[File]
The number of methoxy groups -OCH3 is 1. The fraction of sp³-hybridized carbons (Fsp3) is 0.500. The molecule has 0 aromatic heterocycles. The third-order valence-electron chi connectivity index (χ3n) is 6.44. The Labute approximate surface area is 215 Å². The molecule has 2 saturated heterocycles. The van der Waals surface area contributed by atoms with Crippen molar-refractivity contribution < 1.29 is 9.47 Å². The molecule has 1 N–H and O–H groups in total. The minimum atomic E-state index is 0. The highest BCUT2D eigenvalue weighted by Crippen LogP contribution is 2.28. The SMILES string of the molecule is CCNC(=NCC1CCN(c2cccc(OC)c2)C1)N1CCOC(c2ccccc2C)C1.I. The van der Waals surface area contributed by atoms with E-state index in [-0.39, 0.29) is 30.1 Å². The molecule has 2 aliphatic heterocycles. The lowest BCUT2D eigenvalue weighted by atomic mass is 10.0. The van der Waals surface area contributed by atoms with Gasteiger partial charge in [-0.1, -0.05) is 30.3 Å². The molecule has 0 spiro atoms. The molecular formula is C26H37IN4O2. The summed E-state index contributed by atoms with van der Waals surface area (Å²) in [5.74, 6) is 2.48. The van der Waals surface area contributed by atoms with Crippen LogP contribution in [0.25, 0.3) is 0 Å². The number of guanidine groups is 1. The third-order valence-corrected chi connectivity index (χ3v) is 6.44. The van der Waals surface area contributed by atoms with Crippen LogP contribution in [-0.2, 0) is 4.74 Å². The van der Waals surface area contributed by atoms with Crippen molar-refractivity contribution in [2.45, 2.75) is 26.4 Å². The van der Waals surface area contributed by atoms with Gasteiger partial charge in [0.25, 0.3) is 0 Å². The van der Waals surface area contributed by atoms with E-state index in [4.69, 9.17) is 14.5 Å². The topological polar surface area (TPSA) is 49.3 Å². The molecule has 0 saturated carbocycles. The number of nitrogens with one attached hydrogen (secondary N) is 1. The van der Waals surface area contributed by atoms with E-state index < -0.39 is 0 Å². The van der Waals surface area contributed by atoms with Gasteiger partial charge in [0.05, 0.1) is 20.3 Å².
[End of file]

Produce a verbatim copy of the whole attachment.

The number of methoxy groups -OCH3 is 1. The fraction of sp³-hybridized carbons (Fsp3) is 0.500. The molecule has 0 aromatic heterocycles. The third-order valence-electron chi connectivity index (χ3n) is 6.44. The Labute approximate surface area is 215 Å². The molecule has 2 saturated heterocycles. The van der Waals surface area contributed by atoms with Crippen molar-refractivity contribution < 1.29 is 9.47 Å². The molecule has 1 N–H and O–H groups in total. The minimum atomic E-state index is 0. The highest BCUT2D eigenvalue weighted by Crippen LogP contribution is 2.28. The SMILES string of the molecule is CCNC(=NCC1CCN(c2cccc(OC)c2)C1)N1CCOC(c2ccccc2C)C1.I. The van der Waals surface area contributed by atoms with E-state index in [-0.39, 0.29) is 30.1 Å². The molecule has 2 aliphatic heterocycles. The lowest BCUT2D eigenvalue weighted by atomic mass is 10.0. The van der Waals surface area contributed by atoms with Gasteiger partial charge in [-0.1, -0.05) is 30.3 Å². The molecule has 0 spiro atoms. The molecular formula is C26H37IN4O2. The summed E-state index contributed by atoms with van der Waals surface area (Å²) in [5.74, 6) is 2.48. The van der Waals surface area contributed by atoms with Crippen LogP contribution in [0.25, 0.3) is 0 Å². The number of guanidine groups is 1. The third-order valence-corrected chi connectivity index (χ3v) is 6.44. The van der Waals surface area contributed by atoms with Crippen LogP contribution in [-0.2, 0) is 4.74 Å². The van der Waals surface area contributed by atoms with Crippen molar-refractivity contribution in [2.45, 2.75) is 26.4 Å². The van der Waals surface area contributed by atoms with Gasteiger partial charge in [0.25, 0.3) is 0 Å². The van der Waals surface area contributed by atoms with E-state index in [4.69, 9.17) is 14.5 Å². The topological polar surface area (TPSA) is 49.3 Å². The molecule has 0 saturated carbocycles. The number of nitrogens with one attached hydrogen (secondary N) is 1. The van der Waals surface area contributed by atoms with E-state index < -0.39 is 0 Å². The van der Waals surface area contributed by atoms with Gasteiger partial charge in [0.05, 0.1) is 20.3 Å².